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We work hard for the money

Companies in Malaysia have the second highest number of days lost in terms of work time per employee per year compared to their peers in Singapore, Hong Kong and Australia, according to Malaysia’s Healthiest Workplace by AIA Vitality survey.

The survey findings – released by AIA in Kuala Lumpur recently – placed Malaysia after Hong Kong, with a total of 67 days lost per employee per year.

The survey also brought to the fore the issue of presenteeism, which refers to lost productivity from employees who show up to work even though they are unwell. Results showed that out of the 67 days lost, 58.8 days were due to presenteeism while the remaining 8.2 days were attributed to actual absence from work.

“To put things into perspective, this means that the average annual cost of health-related absence and presenteeism per organisation in Malaysia is estimated at RM2.7 million,” said Dr Christian van Stolk, Vice President of RAND Europe, the research agency commissioned by AIA to conduct this first ever comprehensive science-backed workplace survey in Malaysia.

The study, which was modelled after the well-established Britain’s Healthiest Workplace, was also carried out in Singapore, Hong Kong and Australia.

A total of 47 companies of small, medium and large sizes located in urban areas across Malaysia participated in the survey, with 5,369 employees providing feedback on health and wellbeing at their respective places of work between May 18, 2017 and July 18, 2017.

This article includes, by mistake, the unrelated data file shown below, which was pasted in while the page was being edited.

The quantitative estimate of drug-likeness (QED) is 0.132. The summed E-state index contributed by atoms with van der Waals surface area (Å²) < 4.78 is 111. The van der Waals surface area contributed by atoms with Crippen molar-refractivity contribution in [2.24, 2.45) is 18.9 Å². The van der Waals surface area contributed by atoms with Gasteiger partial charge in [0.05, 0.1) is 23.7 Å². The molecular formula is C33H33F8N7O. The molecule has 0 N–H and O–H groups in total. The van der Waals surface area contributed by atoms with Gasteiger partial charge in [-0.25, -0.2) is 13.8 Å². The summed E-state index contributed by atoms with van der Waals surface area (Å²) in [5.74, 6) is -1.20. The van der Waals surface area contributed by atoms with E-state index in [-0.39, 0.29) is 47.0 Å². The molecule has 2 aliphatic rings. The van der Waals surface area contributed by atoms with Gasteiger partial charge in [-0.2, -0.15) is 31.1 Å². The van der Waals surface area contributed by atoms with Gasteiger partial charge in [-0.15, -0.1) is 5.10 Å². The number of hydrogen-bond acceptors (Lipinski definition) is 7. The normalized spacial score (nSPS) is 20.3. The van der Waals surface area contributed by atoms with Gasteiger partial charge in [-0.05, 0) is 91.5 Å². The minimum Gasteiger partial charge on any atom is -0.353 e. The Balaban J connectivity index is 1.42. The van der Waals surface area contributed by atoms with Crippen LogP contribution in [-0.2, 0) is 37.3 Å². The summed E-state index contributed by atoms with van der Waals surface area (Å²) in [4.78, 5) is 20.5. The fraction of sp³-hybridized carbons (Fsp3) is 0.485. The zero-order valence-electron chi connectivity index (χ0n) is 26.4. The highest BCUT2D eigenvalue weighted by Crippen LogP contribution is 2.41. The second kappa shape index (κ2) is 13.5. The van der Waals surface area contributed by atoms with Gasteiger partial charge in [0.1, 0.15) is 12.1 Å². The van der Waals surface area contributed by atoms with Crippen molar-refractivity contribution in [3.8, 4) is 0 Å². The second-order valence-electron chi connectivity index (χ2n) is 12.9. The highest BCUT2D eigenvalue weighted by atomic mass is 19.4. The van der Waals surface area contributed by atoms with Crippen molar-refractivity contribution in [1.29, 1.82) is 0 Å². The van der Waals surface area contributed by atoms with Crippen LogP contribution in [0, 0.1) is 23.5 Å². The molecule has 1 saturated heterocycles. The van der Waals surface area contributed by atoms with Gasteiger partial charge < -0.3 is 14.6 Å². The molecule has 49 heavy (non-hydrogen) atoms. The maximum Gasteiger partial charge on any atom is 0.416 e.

Speaking at the opening of Malaysia’s Healthiest Workplace Summit held at the Hilton Kuala Lumpur recently, AIA Malaysia’s Chief Executive Officer Anusha Thavarajah said it was high time for employers to take a closer look at the health and wellbeing of their people, especially given that working Malaysians spend most of their waking hours at work.

“There has been little focus on the role of employers in championing good health at the workplace so far. As the country’s leading provider of employee benefits schemes, AIA believes that this survey serves as a fantastic platform that will not only help to promote awareness on the importance of workplace health and wellbeing among employers and employees, but will also enable and encourage constructive discussions and actions around this increasingly important topic. After all, having a healthy workforce is good for business,” she added.

Dr van Stolk said one of the reasons why employees came to work despite feeling under the weather was because of the job demands they faced.

“Research studies have shown that presenteeism can be linked to workplace policies which have been put in place to manage absenteeism. Job demands also come into play, with heavy workloads, understaffing, overtime and looming deadlines all motivating people to work even though they are in less than optimal health,” he explained when presenting the findings.

He said the survey also found that Malaysian employees reported more health risks than their peers in the other three countries. This was driven by behaviours and factors such as poor nutrition, physical inactivity, long hours spent at work, a lack of sleep and stress observed in the Malaysian respondents which negatively impacted their health.